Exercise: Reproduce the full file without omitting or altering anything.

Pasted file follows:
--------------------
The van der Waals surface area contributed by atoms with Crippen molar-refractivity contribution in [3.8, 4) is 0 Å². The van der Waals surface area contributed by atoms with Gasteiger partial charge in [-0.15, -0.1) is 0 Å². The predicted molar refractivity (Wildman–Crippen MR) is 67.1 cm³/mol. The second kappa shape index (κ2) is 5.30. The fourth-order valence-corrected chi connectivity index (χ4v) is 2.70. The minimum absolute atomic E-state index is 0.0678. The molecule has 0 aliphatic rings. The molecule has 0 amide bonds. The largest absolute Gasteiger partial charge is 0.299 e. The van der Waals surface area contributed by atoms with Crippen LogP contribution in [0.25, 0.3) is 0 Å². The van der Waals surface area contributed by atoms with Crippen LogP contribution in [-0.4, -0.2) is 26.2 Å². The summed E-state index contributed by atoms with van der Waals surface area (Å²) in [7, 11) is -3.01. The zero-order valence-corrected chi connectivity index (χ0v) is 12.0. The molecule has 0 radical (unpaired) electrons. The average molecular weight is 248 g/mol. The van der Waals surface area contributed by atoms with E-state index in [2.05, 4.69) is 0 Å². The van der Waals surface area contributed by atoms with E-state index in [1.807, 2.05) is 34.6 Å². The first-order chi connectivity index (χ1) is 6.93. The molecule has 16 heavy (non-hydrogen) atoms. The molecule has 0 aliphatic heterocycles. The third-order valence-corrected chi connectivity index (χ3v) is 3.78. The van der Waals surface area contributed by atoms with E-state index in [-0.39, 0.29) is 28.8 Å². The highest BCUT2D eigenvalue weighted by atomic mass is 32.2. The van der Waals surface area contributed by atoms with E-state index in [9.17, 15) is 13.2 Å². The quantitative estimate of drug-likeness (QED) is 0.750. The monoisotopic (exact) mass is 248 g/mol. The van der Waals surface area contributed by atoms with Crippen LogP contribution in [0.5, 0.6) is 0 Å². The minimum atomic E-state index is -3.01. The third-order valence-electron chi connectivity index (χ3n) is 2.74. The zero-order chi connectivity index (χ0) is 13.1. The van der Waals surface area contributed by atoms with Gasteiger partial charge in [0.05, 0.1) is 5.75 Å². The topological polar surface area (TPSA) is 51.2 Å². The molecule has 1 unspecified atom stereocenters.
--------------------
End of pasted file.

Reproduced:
The van der Waals surface area contributed by atoms with Crippen molar-refractivity contribution in [3.8, 4) is 0 Å². The van der Waals surface area contributed by atoms with Gasteiger partial charge in [-0.15, -0.1) is 0 Å². The predicted molar refractivity (Wildman–Crippen MR) is 67.1 cm³/mol. The second kappa shape index (κ2) is 5.30. The fourth-order valence-corrected chi connectivity index (χ4v) is 2.70. The minimum absolute atomic E-state index is 0.0678. The molecule has 0 aliphatic rings. The molecule has 0 amide bonds. The largest absolute Gasteiger partial charge is 0.299 e. The van der Waals surface area contributed by atoms with Crippen LogP contribution in [0.25, 0.3) is 0 Å². The van der Waals surface area contributed by atoms with Crippen LogP contribution in [-0.4, -0.2) is 26.2 Å². The summed E-state index contributed by atoms with van der Waals surface area (Å²) in [7, 11) is -3.01. The zero-order valence-corrected chi connectivity index (χ0v) is 12.0. The molecule has 0 radical (unpaired) electrons. The average molecular weight is 248 g/mol. The van der Waals surface area contributed by atoms with E-state index in [2.05, 4.69) is 0 Å². The van der Waals surface area contributed by atoms with E-state index in [1.807, 2.05) is 34.6 Å². The first-order chi connectivity index (χ1) is 6.93. The molecule has 16 heavy (non-hydrogen) atoms. The molecule has 0 aliphatic heterocycles. The third-order valence-corrected chi connectivity index (χ3v) is 3.78. The van der Waals surface area contributed by atoms with E-state index in [-0.39, 0.29) is 28.8 Å². The highest BCUT2D eigenvalue weighted by atomic mass is 32.2. The van der Waals surface area contributed by atoms with E-state index in [9.17, 15) is 13.2 Å². The quantitative estimate of drug-likeness (QED) is 0.750. The monoisotopic (exact) mass is 248 g/mol. The van der Waals surface area contributed by atoms with Crippen LogP contribution in [0.5, 0.6) is 0 Å². The minimum atomic E-state index is -3.01. The third-order valence-electron chi connectivity index (χ3n) is 2.74. The zero-order chi connectivity index (χ0) is 13.1. The van der Waals surface area contributed by atoms with Gasteiger partial charge in [0.05, 0.1) is 5.75 Å². The topological polar surface area (TPSA) is 51.2 Å². The molecule has 1 unspecified atom stereocenters.